Why rinse?

One of the intentionally aged teas, Pu-Erh has a loyal following.

Why rinse?

Postby Saayuq » Feb 3rd, '12, 00:38

In Yup'ik culture we are taught not to let anything go to waste. The bowl is always cleaned completely, nothing is left on the plate. Having lived here for a long time I have become somewhat acculturated, therefore I have a hard time rinsing the leaves. My tendency is to throw that into my first cup and drink it. Help me understand the purpose of rinsing before the first infusion.

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Re: Why rinse?

Postby shah82 » Feb 3rd, '12, 01:37

Newer boutique puerh does not need rinsing.

Older, particularly warehoused tea, probably could use a rinse, and big factory sheng/shu might deserve rinsing. However, for the most part, I think people rinse because there isn't usually much going on in the first cup and they want to save the bladder space from being spent on tea water that's really about getting the action going than it being action itself.

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Re: Why rinse?

Postby debunix » Feb 3rd, '12, 02:02

Occasionally, I do a long first rinse and discard it on very aggressive young sheng, so I can get quickly to the infusions I like best without having to put up with the bitterness that results from any carelessness with the first infusions.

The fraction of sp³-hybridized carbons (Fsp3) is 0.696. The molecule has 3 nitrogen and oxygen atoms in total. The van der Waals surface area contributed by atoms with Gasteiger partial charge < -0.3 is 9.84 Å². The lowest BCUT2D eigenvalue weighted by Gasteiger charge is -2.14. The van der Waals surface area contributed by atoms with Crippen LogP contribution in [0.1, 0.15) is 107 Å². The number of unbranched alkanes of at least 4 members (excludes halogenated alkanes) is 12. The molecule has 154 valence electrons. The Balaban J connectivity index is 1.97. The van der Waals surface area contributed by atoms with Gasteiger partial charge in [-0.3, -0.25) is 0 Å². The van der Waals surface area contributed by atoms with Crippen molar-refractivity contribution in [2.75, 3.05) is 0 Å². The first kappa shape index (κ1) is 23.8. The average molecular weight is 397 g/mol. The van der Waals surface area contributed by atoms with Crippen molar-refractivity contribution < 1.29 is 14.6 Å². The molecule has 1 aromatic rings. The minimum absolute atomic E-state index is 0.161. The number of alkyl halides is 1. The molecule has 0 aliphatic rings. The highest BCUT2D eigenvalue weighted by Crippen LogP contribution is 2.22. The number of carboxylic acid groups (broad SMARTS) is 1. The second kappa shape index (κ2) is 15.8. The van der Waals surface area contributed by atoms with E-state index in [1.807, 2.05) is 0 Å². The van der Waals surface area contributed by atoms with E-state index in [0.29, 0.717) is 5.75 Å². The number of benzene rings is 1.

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Re: Why rinse?

Postby Tobias » Feb 3rd, '12, 13:45

I usually rinse to "wake up the leaves" and o get rid of the smaller tea particles.

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Re: Why rinse?

Postby TomVerlain » Feb 3rd, '12, 19:07

I do it to "wake the leaves up" too. It also helps heat up pot and leaves, so the second infusion does not lose heat doing that, but brings the hotest water to the leaves.

Generally, pour in and imeadiately out, for most tea. Younger tea (greenish sheng), I use cooler water and longer time. The first pour of young tea is not the greatest.

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Re: Why rinse?

Postby gasninja » Feb 3rd, '12, 20:26

I would rinse with all big factory (plantation ) sheng to help disapate the residual pesticides fertilizers and other such nastyness. But latelty with old tree pu-er I have very rarely been rinsing.

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Re: Why rinse?

Postby brandon » Feb 3rd, '12, 20:36